Manned submersibles are very popular on superyachts these days, but how often do they get used? If they complete 50 dives a year, that’s a lot, says Charles Kohnen. At SEAmagine, Kohnen counters, “50 dives is a Tuesday.”

Charles Kohnen, Co-Founder and Chairman at Seamagine Hydrospace Corporation in Upland, CA, the world’s oldest manned submersible manufacturer, is thrilled that the revival of undersea exploration is beginning to get the attention it deserves. After all, the earth’s surface is about 71 percent water. Yet, compared to outer space, we know comparatively little about what lies below the waterline.

Kohnen believes that giving owners support in planning interesting and exciting dives is of prime importance. “Just having a sub on a yacht is not enough. If you don’t bring the true value of the subs to their owners, you’re missing the big picture.” A little follow up with help in planning dives goes a long way.

Kohnen adds, “We support our clients to make sure long-term value is brought forward,” making sure every “baby” has growth and every single one of them brings the maximum value. Kohnen maintains he isn’t just about selling subs. He’s in this for mankind at large.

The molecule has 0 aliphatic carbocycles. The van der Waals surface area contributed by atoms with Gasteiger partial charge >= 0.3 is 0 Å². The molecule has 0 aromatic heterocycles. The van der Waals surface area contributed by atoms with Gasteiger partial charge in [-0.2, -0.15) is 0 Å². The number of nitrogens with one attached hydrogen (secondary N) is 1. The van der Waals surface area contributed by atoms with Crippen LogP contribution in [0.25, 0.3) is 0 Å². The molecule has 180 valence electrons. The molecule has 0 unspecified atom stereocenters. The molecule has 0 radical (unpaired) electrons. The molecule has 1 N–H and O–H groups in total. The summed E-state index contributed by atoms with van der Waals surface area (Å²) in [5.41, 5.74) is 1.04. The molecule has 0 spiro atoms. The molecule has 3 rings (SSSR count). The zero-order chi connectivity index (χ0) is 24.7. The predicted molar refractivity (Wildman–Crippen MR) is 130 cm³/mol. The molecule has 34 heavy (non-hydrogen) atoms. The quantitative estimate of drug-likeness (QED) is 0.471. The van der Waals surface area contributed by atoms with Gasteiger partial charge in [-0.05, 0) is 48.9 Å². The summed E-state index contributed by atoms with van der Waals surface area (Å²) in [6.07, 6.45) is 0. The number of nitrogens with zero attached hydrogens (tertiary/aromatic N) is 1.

28 Years Of Experience With Thousands And Thousands Of Dives

In the 1990s, Kohnen says, subs had all but been abandoned, with just a few government vessels still in operation. In 1995, Kohnen and his brother William, wondered why subs were so complicated, requiring something like a space shuttle launch in preparation for every dive. They considered use of a manned platform that would launch like a tender, and the modern submersible was born.

Their first consultant was Don Walsh, an American oceanographer, explorer, and marine expert. Walsh was in the bathyscaphe Trieste in 1960 as it made history diving to the Challenger Deep. The story of the Trieste is one in itself, but the story of SEAmagine and its lists of firsts had just begun.

SEAmagine Was First In … Well, Just About Everything